Some proponents of 'social learning' present the 'certain point of view' that what has been done in the past is no longer relevant, and is being replaced by social learning.  Humans tend to resist change, especially when it is conveyed in a 'What you've been doing is wrong' format. Focusing more on social learning and using social media technology in performance improvement programs is a substantial shift for many learning professionals.  When the message of the shift is packaged with a message of formal training's demise, many people naturally resist.

So here's my two cents on the topic... slightly adapted from a comment I left on Clive Shepherd's blog.

Most learning professionals agree that making learning part of the work (instead of removing people from work for learning) is usually more effective. Advancements in social media technology give us opportunities to exist in the workplace that were previously impossible.  The more we can leverage social media as a tool to make learning as part of the work, the less we need to depend on formal training programs.

That's not a statement against formal training. There is and likely always will be a need for it. Every situation is different, and every performance improvement need should be addressed using the most effective tools for that specific situation.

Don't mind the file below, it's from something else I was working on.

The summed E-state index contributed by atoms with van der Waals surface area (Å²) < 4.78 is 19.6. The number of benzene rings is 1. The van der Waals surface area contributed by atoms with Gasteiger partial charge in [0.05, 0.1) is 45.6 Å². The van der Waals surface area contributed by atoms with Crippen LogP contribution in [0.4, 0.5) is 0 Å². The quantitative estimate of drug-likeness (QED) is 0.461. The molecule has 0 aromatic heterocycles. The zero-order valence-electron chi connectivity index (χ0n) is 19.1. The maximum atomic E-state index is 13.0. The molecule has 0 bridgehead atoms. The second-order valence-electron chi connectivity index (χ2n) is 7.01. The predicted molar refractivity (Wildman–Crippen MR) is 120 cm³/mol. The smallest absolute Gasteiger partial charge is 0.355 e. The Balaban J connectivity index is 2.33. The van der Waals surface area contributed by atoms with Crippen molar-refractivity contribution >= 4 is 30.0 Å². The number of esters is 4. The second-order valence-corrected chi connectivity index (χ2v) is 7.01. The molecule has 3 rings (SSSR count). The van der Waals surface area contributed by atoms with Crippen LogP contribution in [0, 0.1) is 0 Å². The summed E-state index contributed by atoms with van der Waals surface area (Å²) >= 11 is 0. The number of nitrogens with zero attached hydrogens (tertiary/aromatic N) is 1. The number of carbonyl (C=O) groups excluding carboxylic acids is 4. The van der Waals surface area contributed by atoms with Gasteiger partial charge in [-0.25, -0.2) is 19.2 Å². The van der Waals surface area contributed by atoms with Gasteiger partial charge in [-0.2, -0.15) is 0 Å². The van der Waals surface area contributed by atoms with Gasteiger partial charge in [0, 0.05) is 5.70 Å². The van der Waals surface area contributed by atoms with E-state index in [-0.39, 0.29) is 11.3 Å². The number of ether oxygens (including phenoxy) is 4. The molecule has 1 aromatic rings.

Keep in mind, this is not the first time we're having this discussion.  It's no different than when computer-based learning first became available. We were wondering then too if it would reduce our reliance on classroom-based training methods - and it did.

In any task, you are always best to use the most appropriate tool for the job. Social media tech has advanced to the point that it is now an excellent tool for learning and performance. Does it replace all other types of training, formal or otherwise? No. Do social media tools occupy an increasingly larger piece of the overall pie? Yes, and that subsequently makes the traditional formal training piece of the pie smaller.

And what I'm telling you here is true... from a certain point of view - mine.  Your point of view may be different, and that's OK.  Hopefully as we continue having these discussions, we can find the common ground.